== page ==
Creating a database
After you've signed on with a MySQL-enabled web host, consult their technical support staff and documentation to get the instructions for creating your first database on their servers. Be sure the login and password information needed to connect to your database is among these instructions.
Once you've created the database, your next step is to make a table of sample data for it. Begin that process by logging onto the MySQL web interface that your host has made available.
Click the name of your database to display the form with the following links near the top: "Structure," "SQL," "Search," "Query" and others. Near the bottom of that page, seek the text "Create new table on database <your database name>". In the text box next to that text, type "MoviesTable," and enter "3" in the text box next to the "Number of fields" text.
The MySQL form for adding new tables
Describe the fields of the Movies table in the next form that appears: type these values for the "Field" column:
Specify the length of the field in the "Length/Values" column: enter these values, which correspond to the field names you just entered:
In the "Type" field, change just one of the values in the dropdown boxes: make the "Type" value for "YearReleased" read "INT."
Press the "Save" button to make MySQL create the actual table.
Insert a row with the web interface
Insert a row representing the information for one movie, into your new table. Press the "Insert" link, then type in "Close Encounters of the Third Kind," or some other movie title, in the "Value" field of the "MovieTitle" row. Complete the "Director" and "YearReleased" fields in the same way. (You can type "Spielberg" and 1977" for the "Close Encounters" movie.)
Press the "Go" button near the bottom of the form to create the new record. On the page that follows, look for confirmation of the entry in the form of text that reads something like this: "Inserted rows: 1"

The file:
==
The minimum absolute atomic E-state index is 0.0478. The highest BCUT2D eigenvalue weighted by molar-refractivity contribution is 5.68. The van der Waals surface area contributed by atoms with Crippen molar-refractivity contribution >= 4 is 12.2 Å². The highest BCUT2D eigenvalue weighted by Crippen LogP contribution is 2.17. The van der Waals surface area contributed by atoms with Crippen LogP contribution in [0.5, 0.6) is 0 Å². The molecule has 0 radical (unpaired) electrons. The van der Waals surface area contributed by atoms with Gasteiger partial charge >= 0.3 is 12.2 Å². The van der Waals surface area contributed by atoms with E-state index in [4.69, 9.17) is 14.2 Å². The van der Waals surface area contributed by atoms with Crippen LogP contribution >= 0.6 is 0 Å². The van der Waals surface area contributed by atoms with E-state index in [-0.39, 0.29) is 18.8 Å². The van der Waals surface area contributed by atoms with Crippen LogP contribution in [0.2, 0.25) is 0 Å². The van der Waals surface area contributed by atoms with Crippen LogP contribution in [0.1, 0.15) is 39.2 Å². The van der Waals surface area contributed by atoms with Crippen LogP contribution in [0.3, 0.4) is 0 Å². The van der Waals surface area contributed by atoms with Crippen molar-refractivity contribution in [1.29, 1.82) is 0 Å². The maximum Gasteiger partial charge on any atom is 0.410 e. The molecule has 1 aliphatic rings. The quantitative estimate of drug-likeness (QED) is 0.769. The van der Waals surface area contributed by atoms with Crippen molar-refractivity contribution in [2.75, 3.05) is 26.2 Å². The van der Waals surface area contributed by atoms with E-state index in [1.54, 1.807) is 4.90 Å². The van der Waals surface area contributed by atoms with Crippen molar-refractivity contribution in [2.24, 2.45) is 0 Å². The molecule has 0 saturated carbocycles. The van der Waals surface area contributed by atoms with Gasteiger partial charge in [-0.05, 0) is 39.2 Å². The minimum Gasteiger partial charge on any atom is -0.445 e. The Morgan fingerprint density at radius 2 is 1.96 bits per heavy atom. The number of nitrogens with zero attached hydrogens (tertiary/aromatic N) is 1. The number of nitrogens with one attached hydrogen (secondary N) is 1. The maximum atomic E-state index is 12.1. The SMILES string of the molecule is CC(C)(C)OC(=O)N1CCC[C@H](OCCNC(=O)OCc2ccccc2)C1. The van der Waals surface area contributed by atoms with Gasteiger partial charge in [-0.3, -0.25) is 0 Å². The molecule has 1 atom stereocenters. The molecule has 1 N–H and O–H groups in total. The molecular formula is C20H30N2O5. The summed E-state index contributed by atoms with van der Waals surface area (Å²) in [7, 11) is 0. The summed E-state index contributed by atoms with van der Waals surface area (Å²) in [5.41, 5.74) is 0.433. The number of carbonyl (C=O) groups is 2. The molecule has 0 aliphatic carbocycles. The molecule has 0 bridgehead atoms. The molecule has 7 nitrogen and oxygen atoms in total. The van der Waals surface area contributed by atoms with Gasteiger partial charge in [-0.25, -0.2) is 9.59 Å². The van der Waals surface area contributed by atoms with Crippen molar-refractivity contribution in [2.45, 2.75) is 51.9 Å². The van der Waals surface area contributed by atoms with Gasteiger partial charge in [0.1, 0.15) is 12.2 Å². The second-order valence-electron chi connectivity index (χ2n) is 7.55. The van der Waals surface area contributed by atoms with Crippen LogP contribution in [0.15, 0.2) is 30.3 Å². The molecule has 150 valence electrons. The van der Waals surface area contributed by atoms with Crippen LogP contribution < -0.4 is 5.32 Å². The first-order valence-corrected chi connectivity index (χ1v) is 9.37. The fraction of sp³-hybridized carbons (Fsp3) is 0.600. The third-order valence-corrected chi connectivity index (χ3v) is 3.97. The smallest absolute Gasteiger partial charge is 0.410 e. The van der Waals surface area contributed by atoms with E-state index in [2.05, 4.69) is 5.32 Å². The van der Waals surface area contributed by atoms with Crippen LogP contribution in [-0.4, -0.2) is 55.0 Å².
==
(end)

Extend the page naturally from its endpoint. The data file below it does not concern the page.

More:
Notice the text in the section "SQL query:" That text is the SQL equivalent of the insertion action you just took. If you'd entered that statement at the MySQL command prompt, the row would have been inserted just as effectively.
Write some SQL
Dig deeper in the SQL language itself by creating some queries with it, as opposed to using the form to create queries. Click the "SQL" link, then notice the default statement that appears in the SQL window:
SELECT * FROM `MoviesTable` WHERE 1
If you don't see that statement in the window, paste it in now, then press the "Go" button at the right of the window. MySQL executes your query, and displays the results in the form of a table.
The MySQL SQL window
Only one row was returned, since we've only entered one row in the table thus far. Insert more rows of movie information--but using SQL this time. Click the "SQL" link again to return to the SQL window. Enter the following statement in the window to create two new rows of movie information. Remember to press the "Go" button after pasting the statement in the SQL window.
Insert into MoviesTable (MovieTitle, Director, YearReleased) values ('Das Boot', 'Petersen', '1982'), ('Raiders of the Lost Ark', 'Spielberg', '1981');
The other common SQL functions besides INSERT and SELECT are UPDATE and DELETE. We'll cover those statements in the final section of this article.